Shown in Fig. 4 is the percentage of the total number of severe storm reports produced by each morphology for both datasets. In both years, cellular systems contributed the most severe reports, followed by linear systems. The larger sample size of the cellular morphological types, as well as the fact that a number of cellular events contained supercells (section 3b), probably plays some role in that outcome. Of note, the contribution of storm reports from linear systems in both years (Fig. 4) is noticeably larger than the fraction of systems identified as linear (Fig. 3). This result likely reflects both the relatively large sizes and the increased organization of the linear systems. Also common between the two datasets is that CC systems contributed the most reports, producing 33% of all severe reports in 2007 and 22% in 2002, and that LS systems contributed the fewest number of total severe reports, again results likely reflecting the relative numbers of those types of systems. Differences between the two datasets include substantial disparities in the percentages of total reports contributed by NL, BE, BL, and CC systems and different rankings of the top three most productive systems, as CC, BL, and BE systems were the top three (in that order) in 2007 compared to CC, NL, and IC in 2002.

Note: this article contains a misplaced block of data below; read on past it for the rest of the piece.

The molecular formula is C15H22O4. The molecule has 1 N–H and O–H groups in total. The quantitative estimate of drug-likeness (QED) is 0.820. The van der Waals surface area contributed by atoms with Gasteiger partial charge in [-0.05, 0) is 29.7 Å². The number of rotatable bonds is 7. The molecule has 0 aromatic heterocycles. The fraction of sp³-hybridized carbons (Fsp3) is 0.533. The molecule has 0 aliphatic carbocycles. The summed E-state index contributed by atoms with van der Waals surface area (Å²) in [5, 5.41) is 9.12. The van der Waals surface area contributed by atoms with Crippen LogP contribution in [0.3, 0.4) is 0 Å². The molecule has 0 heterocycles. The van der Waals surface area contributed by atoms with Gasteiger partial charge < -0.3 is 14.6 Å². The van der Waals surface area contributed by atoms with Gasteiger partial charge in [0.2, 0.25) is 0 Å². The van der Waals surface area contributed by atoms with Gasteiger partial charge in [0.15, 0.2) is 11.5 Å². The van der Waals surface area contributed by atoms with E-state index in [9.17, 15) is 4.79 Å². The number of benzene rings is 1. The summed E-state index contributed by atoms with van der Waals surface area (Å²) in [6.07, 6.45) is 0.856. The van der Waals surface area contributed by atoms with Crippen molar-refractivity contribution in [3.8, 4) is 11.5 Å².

Fig. 4.

As in Fig. 3, but for percentage contribution of each morphology to the total number of severe storm reports.

Fig. 4.

As in Fig. 3, but for percentage contribution of each morphology to the total number of severe storm reports.

Shown in Fig. 5 is the percentage of systems that produced at least one report of severe weather by morphology for both datasets. Linear systems were more likely to be associated with at least one severe weather report than cellular and nonlinear systems, again likely due to both their larger sizes and increased organization. In fact, about 75% of all linear systems in the 2007 dataset (85% in G08) produced severe weather, compared to around 55% for cellular and nonlinear systems (66% in G08). When only nonflooding severe reports were considered, all percentage values decreased somewhat due to the presence of systems that produced only flooding reports. The NL and linear morphologies contained more flooding-only systems than did others. The associated stratiform precipitation and large areal coverage of the NL and linear systems likely explains at least some of this difference. Another explanation is that NL systems are generally poorly organized convective systems and often develop in regions of weak vertical wind shear. Thus, given that surface wind speeds during the convective season are generally weak, winds at all levels of the atmosphere are weak, meaning that any convection would be slow moving and hence pose a heightened risk of flooding.